By the way, if you click on Howard's logo up top and go to the library link on the left side of the screen, then click on "S" and scroll down to Silver Maple, here's what Howard writes about them:
Acer saccharinum (A-sir sah-kar-RINE-um)
Aceraceae (Maple Family)
Deciduous shade tree
HEIGHT: 40 to 80 feet
SPREAD: 20 to 30 feet
FINAL SPACING: Do not plant
NATURAL HABITAT AND PREFERRED SITE: Its most common habitat are the nurseries that sell junk trees.
IDENTIFICATION INFORMATION: Upright to spreading tree that tends to have slender drooping branches and a relatively open overall character.
FLOWERS AND FRUIT: Flowers show before the leaves in the spring, are greenish yellow and not very pretty. Fruit (samaras or winged seed) ripens when the leaves are almost mature.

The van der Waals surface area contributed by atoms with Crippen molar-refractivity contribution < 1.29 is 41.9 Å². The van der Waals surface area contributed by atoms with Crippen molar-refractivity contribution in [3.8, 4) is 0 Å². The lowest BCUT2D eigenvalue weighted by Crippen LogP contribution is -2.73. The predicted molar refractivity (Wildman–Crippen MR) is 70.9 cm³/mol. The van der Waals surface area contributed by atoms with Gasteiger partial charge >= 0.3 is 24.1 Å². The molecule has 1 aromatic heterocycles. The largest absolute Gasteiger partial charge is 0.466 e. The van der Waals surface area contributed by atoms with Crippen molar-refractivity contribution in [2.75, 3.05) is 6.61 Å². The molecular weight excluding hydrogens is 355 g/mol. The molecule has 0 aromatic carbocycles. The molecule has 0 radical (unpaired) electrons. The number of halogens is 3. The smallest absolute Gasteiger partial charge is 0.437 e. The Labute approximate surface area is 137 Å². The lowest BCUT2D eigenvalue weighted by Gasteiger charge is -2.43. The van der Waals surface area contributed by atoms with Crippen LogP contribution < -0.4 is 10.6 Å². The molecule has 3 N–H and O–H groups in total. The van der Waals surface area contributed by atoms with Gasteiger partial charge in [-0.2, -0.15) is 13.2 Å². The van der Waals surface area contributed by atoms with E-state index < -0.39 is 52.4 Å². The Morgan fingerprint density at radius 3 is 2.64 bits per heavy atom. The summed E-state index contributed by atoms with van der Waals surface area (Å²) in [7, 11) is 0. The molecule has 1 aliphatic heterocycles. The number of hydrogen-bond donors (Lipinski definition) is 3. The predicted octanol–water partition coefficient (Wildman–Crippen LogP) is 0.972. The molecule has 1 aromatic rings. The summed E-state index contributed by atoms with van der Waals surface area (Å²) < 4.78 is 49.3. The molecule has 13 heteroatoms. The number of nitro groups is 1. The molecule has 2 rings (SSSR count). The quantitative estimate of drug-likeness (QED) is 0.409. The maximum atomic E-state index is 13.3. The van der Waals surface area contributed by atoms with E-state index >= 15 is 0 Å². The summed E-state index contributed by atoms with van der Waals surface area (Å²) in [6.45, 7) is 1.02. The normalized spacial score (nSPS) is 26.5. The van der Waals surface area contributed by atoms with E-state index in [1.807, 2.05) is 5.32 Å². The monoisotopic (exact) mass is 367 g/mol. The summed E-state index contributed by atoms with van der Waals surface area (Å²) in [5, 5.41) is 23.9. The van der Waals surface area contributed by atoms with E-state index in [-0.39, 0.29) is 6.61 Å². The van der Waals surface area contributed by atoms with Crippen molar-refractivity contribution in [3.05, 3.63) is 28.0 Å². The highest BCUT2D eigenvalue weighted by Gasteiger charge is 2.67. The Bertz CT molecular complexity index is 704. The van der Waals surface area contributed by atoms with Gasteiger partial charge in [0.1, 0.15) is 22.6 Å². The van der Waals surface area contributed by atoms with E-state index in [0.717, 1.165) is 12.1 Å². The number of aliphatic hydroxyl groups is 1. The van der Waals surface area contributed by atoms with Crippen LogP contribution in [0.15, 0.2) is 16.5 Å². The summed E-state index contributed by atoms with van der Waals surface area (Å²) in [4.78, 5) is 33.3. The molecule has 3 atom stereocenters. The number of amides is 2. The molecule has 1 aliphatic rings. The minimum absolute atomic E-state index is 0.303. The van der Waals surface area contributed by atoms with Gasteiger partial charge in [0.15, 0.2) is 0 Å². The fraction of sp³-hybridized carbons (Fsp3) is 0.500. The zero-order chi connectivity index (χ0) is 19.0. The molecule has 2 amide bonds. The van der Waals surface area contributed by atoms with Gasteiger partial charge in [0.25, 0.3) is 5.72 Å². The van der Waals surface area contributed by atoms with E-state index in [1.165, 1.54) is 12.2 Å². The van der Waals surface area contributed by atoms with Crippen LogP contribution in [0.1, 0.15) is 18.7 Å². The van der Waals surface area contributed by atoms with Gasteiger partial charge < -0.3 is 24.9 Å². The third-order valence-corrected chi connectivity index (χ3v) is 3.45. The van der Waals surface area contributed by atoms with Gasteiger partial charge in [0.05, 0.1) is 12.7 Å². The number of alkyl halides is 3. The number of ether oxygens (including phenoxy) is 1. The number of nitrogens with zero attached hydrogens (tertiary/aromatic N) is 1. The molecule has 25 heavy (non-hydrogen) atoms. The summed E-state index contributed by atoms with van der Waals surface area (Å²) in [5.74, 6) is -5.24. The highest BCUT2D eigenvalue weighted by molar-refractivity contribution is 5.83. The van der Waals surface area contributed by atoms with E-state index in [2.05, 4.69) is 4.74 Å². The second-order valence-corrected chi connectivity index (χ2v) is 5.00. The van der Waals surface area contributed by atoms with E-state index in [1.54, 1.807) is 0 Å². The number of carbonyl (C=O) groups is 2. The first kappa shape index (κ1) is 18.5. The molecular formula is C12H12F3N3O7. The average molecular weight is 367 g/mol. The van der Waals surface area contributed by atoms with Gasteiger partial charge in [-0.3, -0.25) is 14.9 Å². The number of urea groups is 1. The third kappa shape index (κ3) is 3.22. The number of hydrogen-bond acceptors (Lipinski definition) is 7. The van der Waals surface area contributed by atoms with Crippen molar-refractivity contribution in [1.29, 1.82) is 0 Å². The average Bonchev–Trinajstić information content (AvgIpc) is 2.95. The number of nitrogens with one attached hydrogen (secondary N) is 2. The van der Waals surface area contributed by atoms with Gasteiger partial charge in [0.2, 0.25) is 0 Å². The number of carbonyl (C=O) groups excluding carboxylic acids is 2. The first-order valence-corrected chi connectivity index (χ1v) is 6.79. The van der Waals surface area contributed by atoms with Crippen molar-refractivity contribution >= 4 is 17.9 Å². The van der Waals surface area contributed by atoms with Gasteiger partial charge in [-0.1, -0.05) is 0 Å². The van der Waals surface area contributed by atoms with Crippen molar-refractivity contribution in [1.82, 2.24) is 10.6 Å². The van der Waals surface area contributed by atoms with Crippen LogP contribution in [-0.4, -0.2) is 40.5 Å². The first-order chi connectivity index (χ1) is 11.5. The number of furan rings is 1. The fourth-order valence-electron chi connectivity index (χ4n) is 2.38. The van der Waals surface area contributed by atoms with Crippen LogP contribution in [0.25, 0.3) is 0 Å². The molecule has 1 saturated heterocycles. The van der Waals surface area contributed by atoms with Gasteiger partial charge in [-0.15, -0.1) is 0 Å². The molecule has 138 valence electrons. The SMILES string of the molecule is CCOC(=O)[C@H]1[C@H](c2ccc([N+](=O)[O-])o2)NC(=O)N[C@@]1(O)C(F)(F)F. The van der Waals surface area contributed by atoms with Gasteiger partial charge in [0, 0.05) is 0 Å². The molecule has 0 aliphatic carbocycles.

BARK: Smooth when young but gray and breaks into loose flakes with age
FOLIAGE: Leaves are opposite, simple, deciduous and weak yellow in fall color.
CULTURE: This is an easy tree to plant and grow for a few years, before the problems start.
PROBLEMS: Silver maple is an extremely short lived tree, has weak wood and is subject to many insect and disease problems which result from the fact that this tree is an unhealthy, lousy tree. I get more calls about problems on this tree than probably any other. Close seconds would include Siberian elm, fruitless mulberry, mimosa and poplars. Other problems include chlorosis, borers, cotton root rot.
PROPAGATION: Not a good idea.
INSIGHT: Try to pick a better quality tree.
Texas Certified Nursery Professional
Texas Master Naturalist